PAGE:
Health care premiums will increase by an average of 7.5 percent in the 37 states using Healthcare.gov, the Department of Health and Human Services announced Monday.
The hike falls short of nightmare double-digit-rise scenarios, but it is significantly higher than the 2 percent increase in premiums between 2014 and 2015. The announcement came only a few days before open enrollment for 2016 begins on Nov. 1.
The average rate increases are based off of second-lowest-cost silver plans, known as benchmark plans, used to calculate subsidies.
Rising premiums have been a source of partisan ammunition against the Affordable Care Act for months, with anecdotal double-digit increases giving rise to heated Republican commentary.
But the HHS analysis serves as a good reminder that premiums are determined locally, as the prices vary from one place to the next. Michigan, for example, will see only a 1.2 percent average rise in premiums, but in Oklahoma consumers will see their premiums spike by an average of 35.7 percent. The average rate increase for a benchmark plan in 30 of the largest markets is 6.3 percent.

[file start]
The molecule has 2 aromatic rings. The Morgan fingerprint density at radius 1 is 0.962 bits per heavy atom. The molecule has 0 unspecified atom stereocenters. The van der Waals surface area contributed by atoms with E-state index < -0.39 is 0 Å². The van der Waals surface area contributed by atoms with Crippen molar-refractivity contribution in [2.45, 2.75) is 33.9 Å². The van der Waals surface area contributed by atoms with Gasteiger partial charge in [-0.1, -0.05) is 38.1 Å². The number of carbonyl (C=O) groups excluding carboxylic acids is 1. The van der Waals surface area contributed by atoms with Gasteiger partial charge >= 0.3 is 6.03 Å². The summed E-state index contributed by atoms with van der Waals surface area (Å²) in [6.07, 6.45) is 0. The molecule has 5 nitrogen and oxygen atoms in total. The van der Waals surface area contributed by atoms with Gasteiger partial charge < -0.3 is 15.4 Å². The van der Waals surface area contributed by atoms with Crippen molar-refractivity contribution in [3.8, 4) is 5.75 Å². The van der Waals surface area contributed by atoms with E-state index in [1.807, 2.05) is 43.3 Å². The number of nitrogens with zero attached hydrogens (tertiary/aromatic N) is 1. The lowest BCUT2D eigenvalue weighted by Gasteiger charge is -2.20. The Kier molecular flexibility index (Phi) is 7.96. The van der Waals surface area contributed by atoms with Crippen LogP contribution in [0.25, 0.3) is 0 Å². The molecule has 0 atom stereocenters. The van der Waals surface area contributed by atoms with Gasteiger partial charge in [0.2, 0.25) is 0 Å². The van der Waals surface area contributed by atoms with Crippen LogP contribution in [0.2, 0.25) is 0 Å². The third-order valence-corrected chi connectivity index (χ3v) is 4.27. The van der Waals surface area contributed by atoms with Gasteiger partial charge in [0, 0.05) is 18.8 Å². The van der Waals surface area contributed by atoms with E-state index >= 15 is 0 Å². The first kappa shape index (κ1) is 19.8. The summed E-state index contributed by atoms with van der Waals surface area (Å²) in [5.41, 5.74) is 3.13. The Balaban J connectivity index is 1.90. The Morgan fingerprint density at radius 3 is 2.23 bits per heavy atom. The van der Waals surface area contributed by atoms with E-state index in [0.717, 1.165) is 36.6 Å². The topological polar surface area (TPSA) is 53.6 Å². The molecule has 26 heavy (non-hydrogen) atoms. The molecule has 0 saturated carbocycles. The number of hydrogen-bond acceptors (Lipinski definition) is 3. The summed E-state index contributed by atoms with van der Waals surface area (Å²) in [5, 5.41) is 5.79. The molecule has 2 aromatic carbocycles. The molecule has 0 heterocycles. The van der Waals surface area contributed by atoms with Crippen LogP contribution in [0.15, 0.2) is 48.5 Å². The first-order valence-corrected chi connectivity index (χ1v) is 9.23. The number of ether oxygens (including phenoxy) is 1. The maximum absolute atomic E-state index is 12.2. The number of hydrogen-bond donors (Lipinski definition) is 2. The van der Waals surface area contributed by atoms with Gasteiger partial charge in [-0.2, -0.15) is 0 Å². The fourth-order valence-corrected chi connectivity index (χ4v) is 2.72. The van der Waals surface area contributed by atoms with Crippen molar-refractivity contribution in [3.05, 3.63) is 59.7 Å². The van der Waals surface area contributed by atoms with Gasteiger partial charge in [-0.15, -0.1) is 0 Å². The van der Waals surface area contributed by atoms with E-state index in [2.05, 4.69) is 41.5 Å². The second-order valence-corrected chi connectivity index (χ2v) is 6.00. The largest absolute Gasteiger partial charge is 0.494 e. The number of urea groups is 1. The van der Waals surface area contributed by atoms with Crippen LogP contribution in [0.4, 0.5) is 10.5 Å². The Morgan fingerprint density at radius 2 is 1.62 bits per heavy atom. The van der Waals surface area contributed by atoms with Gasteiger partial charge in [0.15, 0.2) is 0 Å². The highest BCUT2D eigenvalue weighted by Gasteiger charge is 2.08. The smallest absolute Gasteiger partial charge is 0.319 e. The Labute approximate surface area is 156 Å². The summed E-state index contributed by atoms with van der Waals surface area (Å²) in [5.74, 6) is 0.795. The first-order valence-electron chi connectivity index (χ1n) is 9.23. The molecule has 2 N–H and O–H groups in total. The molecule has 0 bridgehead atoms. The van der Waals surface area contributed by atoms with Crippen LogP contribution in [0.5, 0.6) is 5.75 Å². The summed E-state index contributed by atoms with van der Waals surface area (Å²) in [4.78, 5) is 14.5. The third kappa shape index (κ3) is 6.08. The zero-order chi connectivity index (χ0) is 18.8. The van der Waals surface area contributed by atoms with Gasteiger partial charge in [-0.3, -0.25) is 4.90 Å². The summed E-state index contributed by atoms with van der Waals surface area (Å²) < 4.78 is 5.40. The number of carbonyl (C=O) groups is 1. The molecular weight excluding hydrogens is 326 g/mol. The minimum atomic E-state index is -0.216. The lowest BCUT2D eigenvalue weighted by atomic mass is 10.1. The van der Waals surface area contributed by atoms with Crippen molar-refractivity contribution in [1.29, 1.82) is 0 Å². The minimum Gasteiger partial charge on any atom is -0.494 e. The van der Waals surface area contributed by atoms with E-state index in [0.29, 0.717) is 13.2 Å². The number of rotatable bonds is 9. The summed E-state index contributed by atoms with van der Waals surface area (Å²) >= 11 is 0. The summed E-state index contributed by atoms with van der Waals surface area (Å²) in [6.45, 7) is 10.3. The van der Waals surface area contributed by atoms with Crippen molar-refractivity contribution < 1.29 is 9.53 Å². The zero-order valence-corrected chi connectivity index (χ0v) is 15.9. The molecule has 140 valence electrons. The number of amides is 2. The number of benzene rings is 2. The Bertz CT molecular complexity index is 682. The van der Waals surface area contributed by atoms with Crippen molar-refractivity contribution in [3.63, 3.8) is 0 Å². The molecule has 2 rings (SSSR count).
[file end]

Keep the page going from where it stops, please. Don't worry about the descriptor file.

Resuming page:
The HHS analysis also found that about 80 percent of returning customers will be able to buy a plan with premiums costing less than $100 a month after tax credits are taken into account.
More than two-thirds of counties will have three or more issuers in their marketplaces in 2016. And HHS also found that consumers who shopped around saved money on their premiums last year. Almost 53 percent of consumers who reenrolled on a marketplace plan last year looked around, and half of those switched plans, according to HHS. Those who switched plans within the same tier saved nearly $400 on their annualized premiums after tax credits compared to those who stayed on their current plan.
“If consumers come back to the marketplace and shop, they may be able to find a plan that saves them money and meets their health needs,” said Kevin Counihan, CEO of the Health Insurance Marketplaces. “Last year, over half of reenrolling consumers on HealthCare.gov shopped, and half of those who shopped selected a new plan; that sort of choice and competition was limited prior to the Affordable Care Act.”